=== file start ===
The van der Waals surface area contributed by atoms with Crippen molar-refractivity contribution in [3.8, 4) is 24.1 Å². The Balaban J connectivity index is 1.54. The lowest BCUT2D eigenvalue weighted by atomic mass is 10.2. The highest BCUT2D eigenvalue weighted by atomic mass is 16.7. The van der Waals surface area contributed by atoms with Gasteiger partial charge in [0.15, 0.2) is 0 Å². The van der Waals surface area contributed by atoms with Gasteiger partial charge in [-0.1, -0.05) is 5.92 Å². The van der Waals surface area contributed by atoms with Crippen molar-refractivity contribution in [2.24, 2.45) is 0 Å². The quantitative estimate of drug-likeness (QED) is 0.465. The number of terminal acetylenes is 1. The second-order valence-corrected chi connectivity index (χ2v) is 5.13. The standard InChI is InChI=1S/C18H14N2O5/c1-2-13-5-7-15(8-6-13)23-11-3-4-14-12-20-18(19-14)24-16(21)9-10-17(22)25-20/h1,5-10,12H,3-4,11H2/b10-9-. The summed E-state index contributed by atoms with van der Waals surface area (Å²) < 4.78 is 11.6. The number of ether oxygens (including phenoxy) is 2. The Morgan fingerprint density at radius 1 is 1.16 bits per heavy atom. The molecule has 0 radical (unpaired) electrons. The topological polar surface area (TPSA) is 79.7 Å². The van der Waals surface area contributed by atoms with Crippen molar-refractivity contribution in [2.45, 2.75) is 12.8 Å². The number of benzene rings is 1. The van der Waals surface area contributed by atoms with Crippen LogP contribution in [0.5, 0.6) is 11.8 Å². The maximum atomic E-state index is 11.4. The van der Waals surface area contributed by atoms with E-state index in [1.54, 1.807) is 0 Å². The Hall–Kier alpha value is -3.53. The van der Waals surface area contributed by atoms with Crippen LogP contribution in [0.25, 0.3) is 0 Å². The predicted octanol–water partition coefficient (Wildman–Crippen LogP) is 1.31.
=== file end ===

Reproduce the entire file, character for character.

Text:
The van der Waals surface area contributed by atoms with Crippen molar-refractivity contribution in [3.8, 4) is 24.1 Å². The Balaban J connectivity index is 1.54. The lowest BCUT2D eigenvalue weighted by atomic mass is 10.2. The highest BCUT2D eigenvalue weighted by atomic mass is 16.7. The van der Waals surface area contributed by atoms with Gasteiger partial charge in [0.15, 0.2) is 0 Å². The van der Waals surface area contributed by atoms with Gasteiger partial charge in [-0.1, -0.05) is 5.92 Å². The van der Waals surface area contributed by atoms with Crippen molar-refractivity contribution in [2.24, 2.45) is 0 Å². The quantitative estimate of drug-likeness (QED) is 0.465. The number of terminal acetylenes is 1. The second-order valence-corrected chi connectivity index (χ2v) is 5.13. The standard InChI is InChI=1S/C18H14N2O5/c1-2-13-5-7-15(8-6-13)23-11-3-4-14-12-20-18(19-14)24-16(21)9-10-17(22)25-20/h1,5-10,12H,3-4,11H2/b10-9-. The summed E-state index contributed by atoms with van der Waals surface area (Å²) < 4.78 is 11.6. The number of ether oxygens (including phenoxy) is 2. The Morgan fingerprint density at radius 1 is 1.16 bits per heavy atom. The molecule has 0 radical (unpaired) electrons. The topological polar surface area (TPSA) is 79.7 Å². The van der Waals surface area contributed by atoms with Crippen molar-refractivity contribution in [2.45, 2.75) is 12.8 Å². The number of benzene rings is 1. The van der Waals surface area contributed by atoms with Crippen LogP contribution in [0.5, 0.6) is 11.8 Å². The maximum atomic E-state index is 11.4. The van der Waals surface area contributed by atoms with E-state index in [1.54, 1.807) is 0 Å². The Hall–Kier alpha value is -3.53. The van der Waals surface area contributed by atoms with Crippen LogP contribution in [0.25, 0.3) is 0 Å². The predicted octanol–water partition coefficient (Wildman–Crippen LogP) is 1.31.